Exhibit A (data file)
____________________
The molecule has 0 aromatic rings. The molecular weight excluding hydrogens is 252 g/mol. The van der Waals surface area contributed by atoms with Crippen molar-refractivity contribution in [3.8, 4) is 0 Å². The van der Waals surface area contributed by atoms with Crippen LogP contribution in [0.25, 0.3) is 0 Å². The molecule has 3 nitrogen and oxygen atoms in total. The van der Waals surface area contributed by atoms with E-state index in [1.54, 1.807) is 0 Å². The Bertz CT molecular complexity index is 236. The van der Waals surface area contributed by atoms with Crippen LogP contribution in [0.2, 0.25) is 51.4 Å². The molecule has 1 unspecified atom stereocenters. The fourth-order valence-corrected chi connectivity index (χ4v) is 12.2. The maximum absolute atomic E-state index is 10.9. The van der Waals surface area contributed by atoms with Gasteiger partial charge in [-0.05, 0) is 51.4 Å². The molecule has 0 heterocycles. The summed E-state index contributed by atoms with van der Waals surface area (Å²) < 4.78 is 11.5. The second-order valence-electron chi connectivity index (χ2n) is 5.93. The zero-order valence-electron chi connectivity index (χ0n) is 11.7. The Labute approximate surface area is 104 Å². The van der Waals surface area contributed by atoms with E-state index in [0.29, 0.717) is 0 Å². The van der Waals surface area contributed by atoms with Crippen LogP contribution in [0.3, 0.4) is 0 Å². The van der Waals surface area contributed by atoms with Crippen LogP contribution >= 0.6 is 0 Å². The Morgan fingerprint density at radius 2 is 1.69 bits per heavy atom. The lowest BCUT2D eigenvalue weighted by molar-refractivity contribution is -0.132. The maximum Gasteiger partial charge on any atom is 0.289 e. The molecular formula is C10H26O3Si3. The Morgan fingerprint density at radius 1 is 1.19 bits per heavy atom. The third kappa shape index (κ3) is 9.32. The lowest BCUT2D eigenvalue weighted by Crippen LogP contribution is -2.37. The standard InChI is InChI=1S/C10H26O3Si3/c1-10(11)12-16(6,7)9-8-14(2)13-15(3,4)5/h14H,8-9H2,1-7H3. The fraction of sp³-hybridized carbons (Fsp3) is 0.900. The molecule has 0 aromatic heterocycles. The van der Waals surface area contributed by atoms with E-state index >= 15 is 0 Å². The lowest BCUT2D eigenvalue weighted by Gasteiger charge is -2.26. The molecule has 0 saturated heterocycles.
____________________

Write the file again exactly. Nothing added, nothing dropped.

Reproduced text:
The molecule has 0 aromatic rings. The molecular weight excluding hydrogens is 252 g/mol. The van der Waals surface area contributed by atoms with Crippen molar-refractivity contribution in [3.8, 4) is 0 Å². The van der Waals surface area contributed by atoms with Crippen LogP contribution in [0.25, 0.3) is 0 Å². The molecule has 3 nitrogen and oxygen atoms in total. The van der Waals surface area contributed by atoms with E-state index in [1.54, 1.807) is 0 Å². The Bertz CT molecular complexity index is 236. The van der Waals surface area contributed by atoms with Crippen LogP contribution in [0.2, 0.25) is 51.4 Å². The molecule has 1 unspecified atom stereocenters. The fourth-order valence-corrected chi connectivity index (χ4v) is 12.2. The maximum absolute atomic E-state index is 10.9. The van der Waals surface area contributed by atoms with Gasteiger partial charge in [-0.05, 0) is 51.4 Å². The molecule has 0 heterocycles. The summed E-state index contributed by atoms with van der Waals surface area (Å²) < 4.78 is 11.5. The second-order valence-electron chi connectivity index (χ2n) is 5.93. The zero-order valence-electron chi connectivity index (χ0n) is 11.7. The Labute approximate surface area is 104 Å². The van der Waals surface area contributed by atoms with E-state index in [0.29, 0.717) is 0 Å². The van der Waals surface area contributed by atoms with Crippen LogP contribution in [0.3, 0.4) is 0 Å². The van der Waals surface area contributed by atoms with Crippen LogP contribution >= 0.6 is 0 Å². The Morgan fingerprint density at radius 2 is 1.69 bits per heavy atom. The lowest BCUT2D eigenvalue weighted by molar-refractivity contribution is -0.132. The maximum Gasteiger partial charge on any atom is 0.289 e. The molecular formula is C10H26O3Si3. The Morgan fingerprint density at radius 1 is 1.19 bits per heavy atom. The third kappa shape index (κ3) is 9.32. The lowest BCUT2D eigenvalue weighted by Crippen LogP contribution is -2.37. The standard InChI is InChI=1S/C10H26O3Si3/c1-10(11)12-16(6,7)9-8-14(2)13-15(3,4)5/h14H,8-9H2,1-7H3. The fraction of sp³-hybridized carbons (Fsp3) is 0.900. The molecule has 0 aromatic heterocycles. The van der Waals surface area contributed by atoms with E-state index >= 15 is 0 Å². The lowest BCUT2D eigenvalue weighted by Gasteiger charge is -2.26. The molecule has 0 saturated heterocycles.